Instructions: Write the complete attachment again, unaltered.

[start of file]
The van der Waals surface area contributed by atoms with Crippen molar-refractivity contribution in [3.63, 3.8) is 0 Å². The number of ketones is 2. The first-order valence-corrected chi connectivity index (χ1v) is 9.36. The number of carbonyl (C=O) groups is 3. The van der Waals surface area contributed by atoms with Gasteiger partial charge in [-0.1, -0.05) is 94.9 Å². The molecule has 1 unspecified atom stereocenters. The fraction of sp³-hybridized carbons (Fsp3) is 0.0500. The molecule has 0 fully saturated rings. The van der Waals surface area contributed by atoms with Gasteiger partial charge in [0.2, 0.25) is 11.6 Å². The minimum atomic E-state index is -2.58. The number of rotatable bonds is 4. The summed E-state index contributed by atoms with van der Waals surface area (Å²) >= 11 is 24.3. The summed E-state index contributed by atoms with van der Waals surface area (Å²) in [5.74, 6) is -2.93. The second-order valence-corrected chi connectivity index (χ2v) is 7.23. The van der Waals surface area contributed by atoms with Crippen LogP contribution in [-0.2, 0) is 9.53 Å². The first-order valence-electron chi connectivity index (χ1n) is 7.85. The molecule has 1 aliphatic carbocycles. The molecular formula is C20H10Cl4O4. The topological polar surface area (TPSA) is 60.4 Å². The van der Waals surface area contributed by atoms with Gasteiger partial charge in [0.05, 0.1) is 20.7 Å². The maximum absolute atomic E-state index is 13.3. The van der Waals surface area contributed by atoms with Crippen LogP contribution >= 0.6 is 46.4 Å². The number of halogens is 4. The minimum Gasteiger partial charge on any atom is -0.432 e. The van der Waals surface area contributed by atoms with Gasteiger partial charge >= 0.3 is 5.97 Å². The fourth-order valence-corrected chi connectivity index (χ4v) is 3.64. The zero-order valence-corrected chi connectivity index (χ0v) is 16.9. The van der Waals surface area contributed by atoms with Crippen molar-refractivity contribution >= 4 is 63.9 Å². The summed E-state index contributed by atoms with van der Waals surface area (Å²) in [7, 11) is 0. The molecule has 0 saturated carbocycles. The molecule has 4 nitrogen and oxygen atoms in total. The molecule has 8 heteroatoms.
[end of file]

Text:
The van der Waals surface area contributed by atoms with Crippen molar-refractivity contribution in [3.63, 3.8) is 0 Å². The number of ketones is 2. The first-order valence-corrected chi connectivity index (χ1v) is 9.36. The number of carbonyl (C=O) groups is 3. The van der Waals surface area contributed by atoms with Gasteiger partial charge in [-0.1, -0.05) is 94.9 Å². The molecule has 1 unspecified atom stereocenters. The fraction of sp³-hybridized carbons (Fsp3) is 0.0500. The molecule has 0 fully saturated rings. The van der Waals surface area contributed by atoms with Gasteiger partial charge in [0.2, 0.25) is 11.6 Å². The minimum atomic E-state index is -2.58. The number of rotatable bonds is 4. The summed E-state index contributed by atoms with van der Waals surface area (Å²) >= 11 is 24.3. The summed E-state index contributed by atoms with van der Waals surface area (Å²) in [5.74, 6) is -2.93. The second-order valence-corrected chi connectivity index (χ2v) is 7.23. The van der Waals surface area contributed by atoms with Crippen LogP contribution in [-0.2, 0) is 9.53 Å². The first-order valence-electron chi connectivity index (χ1n) is 7.85. The molecule has 1 aliphatic carbocycles. The molecular formula is C20H10Cl4O4. The topological polar surface area (TPSA) is 60.4 Å². The van der Waals surface area contributed by atoms with Gasteiger partial charge in [0.05, 0.1) is 20.7 Å². The maximum absolute atomic E-state index is 13.3. The van der Waals surface area contributed by atoms with Crippen LogP contribution >= 0.6 is 46.4 Å². The number of halogens is 4. The minimum Gasteiger partial charge on any atom is -0.432 e. The van der Waals surface area contributed by atoms with Gasteiger partial charge >= 0.3 is 5.97 Å². The fourth-order valence-corrected chi connectivity index (χ4v) is 3.64. The zero-order valence-corrected chi connectivity index (χ0v) is 16.9. The van der Waals surface area contributed by atoms with Crippen molar-refractivity contribution >= 4 is 63.9 Å². The summed E-state index contributed by atoms with van der Waals surface area (Å²) in [7, 11) is 0. The molecule has 0 saturated carbocycles. The molecule has 4 nitrogen and oxygen atoms in total. The molecule has 8 heteroatoms.